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Publications

Distinguishing prostate-specific antigen bounces from biochemical failure after low-dose-rate prostate brachytherapy.

By:
Contributors: Nawaid Usmani, MD, FRCPC, Sunita Ghosh, PhD
J Contemp Brachytherapy. 2014 Oct;6(3):247-53. doi: 10.5114/jcb.2014.45093. Epub 2014 Sep 5.

Abstract

PURPOSE:

The purpose of this study was to characterize benign prostate-specific antigen (PSA) bounces of at least 2.0 ng/mL and biochemical failure as defined by the Phoenix definition after prostate brachytherapy at our institution, and to investigate distinguishing features between three outcome groups: patients experiencing a benign PSA bounce, biochemical failure, or neither.

MATERIAL AND METHODS:

Five hundred and thirty consecutive men treated with low-dose-rate brachytherapy with follow-up of at least 3 years were divided into outcome groups experiencing bounce, failure, or neither. A benign bounce was defined as a rise of at least 2.0 ng/mL over the pre-rise nadir followed by a decline to 0.5 ng/mL or below, without intervention. Patient and tumor characteristics, treatment variables, and PSA kinetics were analyzed between groups.

RESULTS:

Thirty-two (6.0%) men experienced benign bounces and 47 (8.9%) men experienced failure. Men experiencing a bounce were younger (p = 0.01), had a higher 6-month PSA level (p = 0.03), and took longer to reach a final nadir (p < 0.01). Compared to the failure group, men with bounce had a lower pre-treatment PSA level (p = 0.01) and experienced a rise of at least 2.0 ng/mL that occurred sooner after the implant (p < 0.01) with a faster PSA doubling time (p = 0.01). Only time to PSA rise independently differentiated between bounce and failure (p < 0.01), with a benign bounce not being seen after 36 months post-treatment. Prostate-specific antigen levels during a bounce reached levels as high as 12.6 ng/mL in this cohort, and in some cases took over 5 years to decline to below 0.5 ng/mL.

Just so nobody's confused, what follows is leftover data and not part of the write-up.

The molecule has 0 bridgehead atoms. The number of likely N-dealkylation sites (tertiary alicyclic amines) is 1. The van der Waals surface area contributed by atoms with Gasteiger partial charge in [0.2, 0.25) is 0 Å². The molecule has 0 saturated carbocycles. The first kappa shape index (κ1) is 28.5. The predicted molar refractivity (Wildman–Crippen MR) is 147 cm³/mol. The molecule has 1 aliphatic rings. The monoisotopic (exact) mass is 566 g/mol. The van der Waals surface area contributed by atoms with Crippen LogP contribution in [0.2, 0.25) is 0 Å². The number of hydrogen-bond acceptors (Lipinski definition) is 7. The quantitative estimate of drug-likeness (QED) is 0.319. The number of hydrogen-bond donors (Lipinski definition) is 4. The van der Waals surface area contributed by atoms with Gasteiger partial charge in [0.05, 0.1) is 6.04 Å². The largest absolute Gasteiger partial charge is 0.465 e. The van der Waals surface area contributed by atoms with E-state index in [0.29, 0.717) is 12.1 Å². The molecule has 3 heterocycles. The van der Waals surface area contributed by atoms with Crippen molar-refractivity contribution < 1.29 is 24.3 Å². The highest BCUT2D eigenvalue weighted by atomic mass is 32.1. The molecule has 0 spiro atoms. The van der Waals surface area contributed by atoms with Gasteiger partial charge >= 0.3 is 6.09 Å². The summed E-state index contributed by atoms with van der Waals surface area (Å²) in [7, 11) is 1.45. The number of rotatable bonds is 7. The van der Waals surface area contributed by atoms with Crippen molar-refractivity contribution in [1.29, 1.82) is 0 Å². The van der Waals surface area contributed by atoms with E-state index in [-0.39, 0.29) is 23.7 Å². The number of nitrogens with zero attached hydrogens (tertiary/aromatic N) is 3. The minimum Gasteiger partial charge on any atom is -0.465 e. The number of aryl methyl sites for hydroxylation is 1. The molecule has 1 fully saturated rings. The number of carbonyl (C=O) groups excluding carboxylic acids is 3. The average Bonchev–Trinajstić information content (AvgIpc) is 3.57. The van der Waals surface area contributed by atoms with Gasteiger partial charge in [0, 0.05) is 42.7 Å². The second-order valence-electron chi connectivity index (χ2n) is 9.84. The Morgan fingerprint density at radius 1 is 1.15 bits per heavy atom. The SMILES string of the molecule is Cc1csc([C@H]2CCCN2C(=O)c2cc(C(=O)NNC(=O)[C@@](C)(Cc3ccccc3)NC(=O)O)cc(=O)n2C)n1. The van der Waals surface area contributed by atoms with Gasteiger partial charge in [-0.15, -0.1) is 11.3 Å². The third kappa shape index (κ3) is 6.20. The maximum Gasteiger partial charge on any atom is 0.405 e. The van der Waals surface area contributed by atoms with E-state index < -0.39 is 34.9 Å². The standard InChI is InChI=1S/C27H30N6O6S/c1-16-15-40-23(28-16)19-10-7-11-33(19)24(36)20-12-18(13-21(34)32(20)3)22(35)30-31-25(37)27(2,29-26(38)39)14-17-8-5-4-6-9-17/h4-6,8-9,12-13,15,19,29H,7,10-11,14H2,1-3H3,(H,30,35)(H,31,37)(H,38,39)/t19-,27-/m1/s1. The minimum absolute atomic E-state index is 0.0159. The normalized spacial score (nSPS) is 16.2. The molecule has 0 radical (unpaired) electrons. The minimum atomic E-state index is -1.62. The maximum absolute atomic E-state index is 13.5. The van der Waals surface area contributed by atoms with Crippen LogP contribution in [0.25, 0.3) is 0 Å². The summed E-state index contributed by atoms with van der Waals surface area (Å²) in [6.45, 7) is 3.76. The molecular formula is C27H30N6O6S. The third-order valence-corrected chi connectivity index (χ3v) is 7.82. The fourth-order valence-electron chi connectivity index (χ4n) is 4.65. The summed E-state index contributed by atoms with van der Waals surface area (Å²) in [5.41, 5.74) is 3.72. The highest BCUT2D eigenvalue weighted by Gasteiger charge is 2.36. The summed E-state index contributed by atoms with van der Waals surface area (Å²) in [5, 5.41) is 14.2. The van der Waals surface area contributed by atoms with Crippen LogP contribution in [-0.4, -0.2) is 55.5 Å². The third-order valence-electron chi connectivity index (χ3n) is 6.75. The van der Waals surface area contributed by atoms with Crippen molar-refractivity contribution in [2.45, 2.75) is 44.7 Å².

CONCLUSIONS:

Although there is substantial overlap between the features of benign PSA bounces and failure, physicians may find it useful to evaluate the timing, absolute PSA level, initial response to treatment, and rate of rise when contemplating management for a PSA rise after low-dose-rate brachytherapy.

PubMed

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It’s Movember, time to Grow a Mo for a Bro!

It’s Movember, time to grow your moustache to raise funds and awareness of some serious health risks that men face, like suicide, testicular cancer and prostate cancer. Maybe growing a moustache isn’t your thing? No problem, host a Mo-ment for the men in your life instead!

APCaRI is a key stakeholder in the TrueNTH Global Registry; contributing 92% of the submitted patients in February 2018. Recently described by Evans et al., 2017 in an article published in BMJ Open, this project was established as an international registry with the goal to monitor the care of men with localised prostate cancer from 13 Movember-fundraising countries. Prostate cancer treatment and outcomes for men vary according to where they live, their race and the care they receive. The TrueNTH Global Registry is collecting a dataset based on the International Consortium for Health Outcome Measures (ICHOM) so we can better understand how to improve the care and treatment of men with localized prostate cancer, regardless of ethnicity and geography.

Please check out previous APCaRI blog posts that have talked about Movember (@Movember); the international Mens’ health Awareness charity, and about TrueNTH (@TrueNTH_Canada); a program funded by Prostate Cancer Canada (PCC) and the Movember Foundation that aims to improve the quality of life of men with prostate cancer and their families.

So start growing (or attach) your moustache today to raise funds and awareness to improve mens’ health!

- Perrin Beatty